It’s a good drying day on Kuramathi but then every day is… the temperature rarely dips below 28 degrees at any time of the year.
And so I’ve got the spare togs and towel hung up on the clothesline by the outdoor shower.
Wet after my early morning swim in my infinity pool which overhangs the Indian Ocean.
But how to dry out myself after a Champagne and cocktail-fuelled karaoke and beach party the previous night?
A leisurely one kilometre walk around Kuramathi is guaranteed to sweat off the booze.
And we’ll meet some interesting characters along the way.
Won’t you join me?
My new best friend
Gordon, my house gecko is the first to greet me, dancing around my feet as I leave my room before scuttling off through the reeds.
Somewhere above him in the palm trees a Xxx warbles a morning song and memories of me murdering The Eagles, Elvis and Neil Diamond the previous evening come flooding back.
It’s 8am on Kuramathi which would be rush hour back home.
But here only the occasional electrical buggy bus or old-fashioned staff bicycle passes by on the sandy path while the only jaywalkers you’ll encounter are cooing couples.
Some gentlemen even hold parasols for their sweethearts to shield them from the sun.
My own sweetheart is probably wrestling with a brolly back home in blustery, rainy Ireland… the thought quickly passes.
Ne’er a flutter of wind comes off the Indian Ocean.
Just as well really as this is a conservative island and it wouldn’t do to have a gust lift up my sarong as I amble along the coast.
Not that you’re likely to see another soul but still.
There’s every chance though that you’ll spot turtles and black finned sharks in the clear blue sea.
If you do see a turtle it’ll likely be Selma, who is something of a celebrity on Kuramathi as is her minder, Vanessa.
A German eco warrior and curator at the Island Eco Centre she claimed Selma as her own turtle and named her.
If you can snap a new turtle with your Go-Pro camera you too can get to adopt a turtle.
On a 1.2km island resort repeat with hoilidaymakers, staff, restaurants and bars and all the necessary infrastructure to make an island bobbing along on the ocean to work only the best husbandry will do.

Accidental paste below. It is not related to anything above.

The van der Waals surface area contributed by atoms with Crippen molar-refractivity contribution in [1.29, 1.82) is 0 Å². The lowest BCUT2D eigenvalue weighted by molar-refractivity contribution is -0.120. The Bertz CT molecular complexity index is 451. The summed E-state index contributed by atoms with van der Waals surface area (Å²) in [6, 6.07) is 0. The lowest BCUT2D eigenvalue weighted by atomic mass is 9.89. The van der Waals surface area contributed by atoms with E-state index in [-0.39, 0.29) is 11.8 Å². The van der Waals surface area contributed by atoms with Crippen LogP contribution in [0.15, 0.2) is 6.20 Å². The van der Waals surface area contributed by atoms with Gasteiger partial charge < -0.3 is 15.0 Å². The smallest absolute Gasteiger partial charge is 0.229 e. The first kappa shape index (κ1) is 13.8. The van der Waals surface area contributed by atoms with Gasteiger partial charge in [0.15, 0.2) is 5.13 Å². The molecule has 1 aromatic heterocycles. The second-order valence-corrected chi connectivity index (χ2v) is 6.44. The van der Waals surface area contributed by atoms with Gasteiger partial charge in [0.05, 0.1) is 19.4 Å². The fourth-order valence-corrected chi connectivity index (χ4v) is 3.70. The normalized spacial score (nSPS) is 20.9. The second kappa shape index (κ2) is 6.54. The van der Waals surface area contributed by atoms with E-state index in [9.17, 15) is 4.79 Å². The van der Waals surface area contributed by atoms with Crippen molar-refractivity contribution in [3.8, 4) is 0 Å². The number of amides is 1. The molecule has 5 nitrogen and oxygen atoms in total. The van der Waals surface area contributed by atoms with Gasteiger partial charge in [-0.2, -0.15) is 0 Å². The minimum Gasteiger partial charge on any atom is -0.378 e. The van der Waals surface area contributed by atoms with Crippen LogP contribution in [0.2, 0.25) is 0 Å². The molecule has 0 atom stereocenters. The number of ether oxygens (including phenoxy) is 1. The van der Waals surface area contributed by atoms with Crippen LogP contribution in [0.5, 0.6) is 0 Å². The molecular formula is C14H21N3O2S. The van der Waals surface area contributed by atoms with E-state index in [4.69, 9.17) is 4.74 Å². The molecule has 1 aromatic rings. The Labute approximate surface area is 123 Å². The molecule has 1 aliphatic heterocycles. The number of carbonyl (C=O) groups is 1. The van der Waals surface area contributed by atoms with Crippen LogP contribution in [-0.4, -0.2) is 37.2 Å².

Luckily Mother Nature lends a helping hand.
I check out Kuramathi’s living, breathing pharmacy of plants on my Botany walk.
They cater for every ailment and condition known to man and are used in the medications.
They also infuse the dishes you will taste at the half a dozen high-end restaurants around the island.
This being Asia you will get your share of Eastern delicacies at the bars and restaurants you pass.
I have my hosts Farooz and Fern and a host of hospitable and knowledgeable waiters to thank for walking me through their dishes.
My favourite the Malaysian chicken curry, while obviously Kuramathi is a fish-lovers’ dream with the red snapper and scallops also worth a special mention.
And being Asia you can even order Chinese at breakfast… well, it works for 1 billion Chinese after all.
The European palate is also catered for with a particularly good Italian specialising in risotto on the island.
And you never have to put your hand in your pocket (just as well if you’re wearing a sarong) as you settle your bill at the end of your holiday.
There are three options, B&B, half-board and all-inclusive.
It probably depends on your appetite and your liver, but if you come all this way and can afford to push the boat out I’d say save yourself the stress and go all in.
Back to my morning constitutional and with the breakfast of champions already in me I’m off to take part in the big game.